Usually the result of trauma to the head or neck, spinal injuries (other than spinal cord damage) include fractures, contusions, and compressions of the vertebralcolumn. Spinal injuries most commonly occur in the twelfth thoracic, first lumbar, and fifth, sixth, and seventh cervical areas. The real danger from such injuries isassociated damage to the spinal cord.
Most serious spinal injuries result from motor vehicle crashes, falls, diving into shallow water, and gunshot and related wounds. Less serious spinal injuries typicallyare caused by improper lifting of heavy objects and by minor fails. Spinal dysfunction may also result from hyperparathyroidism and neoplastic lesions.
Spinal injuries can be complicated by spinal cord damage, resulting in paralysis and even death. The extent of cord damage depends on the level of injury to thespinal column. Autonomic dysreflexia, spinal shock, and neurogenic shock are complications of spinal injuries.
The patient’s history may reveal trauma, a neoplastic lesion, an infection that could produce a spinal abscess, or an endocrine disorder. The patient typicallycomplains of muscle spasms and back or neck pain that worsens with movement.
In cervical fractures, point tenderness may be present; in dorsal and lumbarfractures, pain may radiate to other body areas, such as the legs.Physical assessment (including a neurologic assessment) helps locate the level of injury and detect any spinal cord damage.
General observation of the patient reveals that he limits movement and activities that cause pain. Inspection reveals any surface wounds that occurred with the spinalinjury. Palpation can identify pain location, loss of sensation, deformity, and the presence of areflexia.If the injury damages the spinal cord, note that clinical effects range from mild paresthesia to quadriplegia and shock.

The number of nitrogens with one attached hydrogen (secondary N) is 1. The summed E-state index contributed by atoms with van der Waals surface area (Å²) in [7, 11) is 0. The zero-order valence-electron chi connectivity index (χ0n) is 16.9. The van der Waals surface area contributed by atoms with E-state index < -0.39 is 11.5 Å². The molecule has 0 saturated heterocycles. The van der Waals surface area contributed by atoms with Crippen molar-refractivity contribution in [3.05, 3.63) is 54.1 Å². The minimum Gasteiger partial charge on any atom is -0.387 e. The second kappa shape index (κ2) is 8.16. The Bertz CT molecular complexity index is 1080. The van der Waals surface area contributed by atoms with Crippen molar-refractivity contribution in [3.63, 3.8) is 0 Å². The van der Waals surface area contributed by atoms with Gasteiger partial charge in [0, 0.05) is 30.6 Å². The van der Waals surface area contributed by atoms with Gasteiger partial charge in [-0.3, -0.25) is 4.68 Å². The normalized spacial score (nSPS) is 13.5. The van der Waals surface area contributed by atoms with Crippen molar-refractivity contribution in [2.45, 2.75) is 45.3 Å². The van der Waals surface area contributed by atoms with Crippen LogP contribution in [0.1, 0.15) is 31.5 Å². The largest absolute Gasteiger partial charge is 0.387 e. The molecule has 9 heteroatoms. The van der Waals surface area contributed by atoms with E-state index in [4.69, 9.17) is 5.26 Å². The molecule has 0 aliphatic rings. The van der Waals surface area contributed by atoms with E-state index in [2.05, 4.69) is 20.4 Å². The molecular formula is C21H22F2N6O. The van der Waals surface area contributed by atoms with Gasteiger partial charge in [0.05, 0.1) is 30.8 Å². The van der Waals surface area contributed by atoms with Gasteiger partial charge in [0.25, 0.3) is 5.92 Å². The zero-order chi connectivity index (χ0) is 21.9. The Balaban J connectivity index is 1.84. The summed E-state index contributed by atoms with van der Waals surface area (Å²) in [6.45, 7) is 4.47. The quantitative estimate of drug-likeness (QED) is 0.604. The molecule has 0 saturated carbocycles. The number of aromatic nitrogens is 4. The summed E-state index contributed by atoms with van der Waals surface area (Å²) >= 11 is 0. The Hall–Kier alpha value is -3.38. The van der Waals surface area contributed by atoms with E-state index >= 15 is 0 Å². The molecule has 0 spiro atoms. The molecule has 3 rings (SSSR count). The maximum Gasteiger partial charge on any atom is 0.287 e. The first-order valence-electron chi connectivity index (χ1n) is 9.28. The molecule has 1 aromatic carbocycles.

Spinal X-rays, myelography, and computed tomography scans and magnetic resonance imaging are used to locate the fracture and site of the compression.
The primary treatment after spinal injury is immediate immobilization to stabilize the spine and prevent cord damage; other treatment is supportive.Cervical injuries require immobilization by application of a hard cervical collar, sandbags on both sides of the patient’s head, or skeletal traction with skull tongs or ahalo device. When a patient shows clinical evidence of spinal cord injury, high doses of I.V. methylprednisolone are started.
Treatment of stable lumbar and dorsal fractures consists of bed rest on a firm surface (such as a bed board), analgesics, and muscle relaxants until the fracturestabilizes (usually in 10 to 12 weeks).
Later treatment includes exercises to strengthen the back muscles and a back brace or corset to provide support while walking.An unstable dorsal or lumbar fracture requires a plaster cast, a turning frame and, in severe fracture, laminectomy and spinal fusion.When the damage results in compression of the spinal column, neurosurgery may relieve the pressure. If the cause of compression is a neoplastic lesion,chemotherapy and radiation may relieve the compression by shrinking the lesion. Surface wounds that accompany the spinal injury require wound care and tetanusprophylaxis unless the patient was recently immunized.